Of modern German varieties, Low German is the one that most resembles modern English. The district of Angeln (or Anglia), from which the name English derives, is in the extreme northern part of Germany between the Danish border and the Baltic coast. The area of the Saxons (parts of today's Schleswig-Holstein and Lower Saxony) lay south of Anglia. The Angles and Saxons, two Germanic tribes, in combination with a number of other peoples from northern Germany and the Jutland Peninsula, particularly the Jutes, settled in Britain following the end of Roman rule in the island. Once in Britain, these Germanic peoples eventually developed a shared cultural and linguistic identity as Anglo-Saxons, the extent of the linguistic influence of the native Romano-British population on the incomers is debatable.

Family tree

Grouping of the main Germanic languages, including historical dialects, according to Friedrich Maurer. Einteilung der Germanen nach Maurer.en.svg
Grouping of the main Germanic languages, including historical dialects, according to Friedrich Maurer.

Note that divisions between subfamilies of continental Germanic languages are rarely precisely defined; most form dialect continua, with adjacent dialects being mutually intelligible and more separated ones not.

Comparison of phonological and morphological features

The following table shows a list of various linguistic features and their extent among the West Germanic languages. Some may only appear in the older languages but are no longer apparent in the modern languages.

Old EnglishOld FrisianOld SaxonOld DutchOld Central
Old Upper
Palatalisation of velarsYesYesNoNoNoNo
Unrounding of front rounded vowelsYesYesNoNoNoNo
Loss of intervocalic *-h-YesYesDevelopingYesDevelopingNo
Class II weak verb ending *-(ō)ja-YesYesSometimesNoNoNo
Merging of plural forms of verbsYesYesYesNoNoNo
Ingvaeonic nasal spirant law YesYesYesRareNoNo
Loss of the reflexive pronoun YesYesMost dialectsMost dialectsNoNo
Loss of final *-z in single-syllable wordsYesYesYesYesNoNo
Reduction of weak class III to four relicsYesYesYesYesNoNo
Monophthongization of *ai, *auYesYesYesUsuallyPartialPartial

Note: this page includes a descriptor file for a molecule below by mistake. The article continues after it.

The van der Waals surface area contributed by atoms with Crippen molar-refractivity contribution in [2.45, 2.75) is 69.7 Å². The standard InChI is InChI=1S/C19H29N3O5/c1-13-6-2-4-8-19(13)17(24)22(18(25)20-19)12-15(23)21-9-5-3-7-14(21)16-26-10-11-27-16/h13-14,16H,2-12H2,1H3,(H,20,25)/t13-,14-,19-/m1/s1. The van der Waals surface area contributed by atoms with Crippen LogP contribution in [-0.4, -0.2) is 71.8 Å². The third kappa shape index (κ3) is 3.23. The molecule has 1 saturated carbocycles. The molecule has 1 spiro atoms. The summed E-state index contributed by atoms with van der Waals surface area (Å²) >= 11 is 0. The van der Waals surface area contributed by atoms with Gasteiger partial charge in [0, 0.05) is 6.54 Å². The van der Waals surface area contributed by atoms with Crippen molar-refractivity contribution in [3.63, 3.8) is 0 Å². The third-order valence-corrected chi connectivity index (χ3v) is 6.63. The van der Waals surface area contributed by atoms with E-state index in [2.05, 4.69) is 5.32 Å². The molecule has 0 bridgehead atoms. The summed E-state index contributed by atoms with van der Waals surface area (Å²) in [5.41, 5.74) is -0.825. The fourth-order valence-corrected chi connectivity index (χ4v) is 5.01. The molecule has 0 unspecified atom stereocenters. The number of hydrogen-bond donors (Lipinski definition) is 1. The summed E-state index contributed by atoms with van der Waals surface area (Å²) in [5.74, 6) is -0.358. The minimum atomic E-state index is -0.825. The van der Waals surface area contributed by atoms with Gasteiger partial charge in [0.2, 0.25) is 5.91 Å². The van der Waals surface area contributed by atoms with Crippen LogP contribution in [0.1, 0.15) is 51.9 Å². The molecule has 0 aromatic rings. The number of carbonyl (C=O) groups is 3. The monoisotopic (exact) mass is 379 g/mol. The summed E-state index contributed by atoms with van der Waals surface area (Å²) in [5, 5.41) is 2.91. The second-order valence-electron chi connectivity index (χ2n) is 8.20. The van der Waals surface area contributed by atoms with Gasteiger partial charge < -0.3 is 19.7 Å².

Diphthongization of *ē, *ōNoNoRareYesYesYes
Final-obstruent devoicing NoNoNoYesDevelopingNo
Loss of initial *h- before consonantNoNoNoYesYesDeveloping
Loss of initial *w- before consonantNoNoNoNoMost dialectsYes
High German consonant shift NoNoNoNoPartialYes


The original vowel system of West Germanic was similar to that of Proto-Germanic; note however the lowering of the long front vowels.

Monophthong phonemes of West Germanic
Front Central Back
unrounded unrounded rounded
short long shortlongshortlong
Close iu
Mid eo
Open æ:a

The consonant system was also essentially the same as that of Proto-Germanic. Note, however, the particular changes described above, as well as West Germanic gemination.



The noun paradigms of Proto-West Germanic have been reconstructed as follows: [10]

CaseNouns in -a- (m.)Nouns in -ja-Nouns in -ija-Nouns in -a- (n.)Nouns in -ō-Nouns in -i-Nouns in -u-Nouns in -u- (n.)
Nominative*dagă*dagō, -ōs*harjă*harjō, -ōs*hirdijă*hirdijō, -ijōs*joką*joku*gebu*gebō*gasti*gastī*sunu*suniwi, -ō*fehu(?)
Dative*dagē*dagum*harjē*harjum*hirdijē*hirdijum*jokē*jokum*gebē*gebōm*gastim*suniwi, -ō*sunum*fehiwi, -ō

West Germanic vocabulary

The following table compares a number of Frisian, English, Dutch and German words with common West Germanic (or older) origin. The grammatical gender of each term is noted as masculine (m.), feminine (f.), or neuter (n.) where relevant.

West FrisianEnglishDutchGerman Old English Old High German Proto-West-Germanic [11] Proto-Germanic
kaamcombkam m.Kamm m.camb m.camb m.kąbă [see inscription of Erfurt-Frienstedt], *kambă m.*kambaz m.
deidaydag m.Tag m.dæġ m.tag m.*dagă m.*dagaz m.
reinrainregen m.Regen m.reġn m.regan m.*regnă m.*regnaz m.
weiwayweg m.Weg m.weġ m.weg m.*wegă m.*wegaz m.
neilnailnagel m.Nagel m.næġel m.nagal m.*naglă m.*naglaz m.
tsiischeesekaas m.Käse m.ċēse, ċīese m.chāsi, kāsi m.*kāsī m.*kāsijaz m. (late Proto-Germanic, from Latin cāseus)
kirk (Scotland)
kerk f.Kirche f.ċiriċe f.chirihha, *kirihha f.*kirikā f.*kirikǭ f. (from Ancient Greek kuriakón "belonging to the lord")
sibbesibling [note 1] sibbe f.Sippe f.sibb f. "kinship, peace"sippa f., Old Saxon: sibbiasibbju, sibbjā f.*sibjō f. "relationship, kinship, friendship"
kaai f.keysleutel m.Schlüssel m.cǣġ(e), cǣga f. "key, solution, experiment"sluzzil m.*slutilă m., *kēgă f.*slutilaz m. "key"; *kēgaz, *kēguz f. "stake, post, pole"
ha westhave beenben geweestbin gewesen
twa skieptwo sheeptwee schapen n.zwei Schafe n.twā sċēap n.zwei scāfa n.*twai skēpu n.*twai(?) skēpō n.
hawwehavehebbenhabenhabban, hafianhabēn*habbjană*habjaną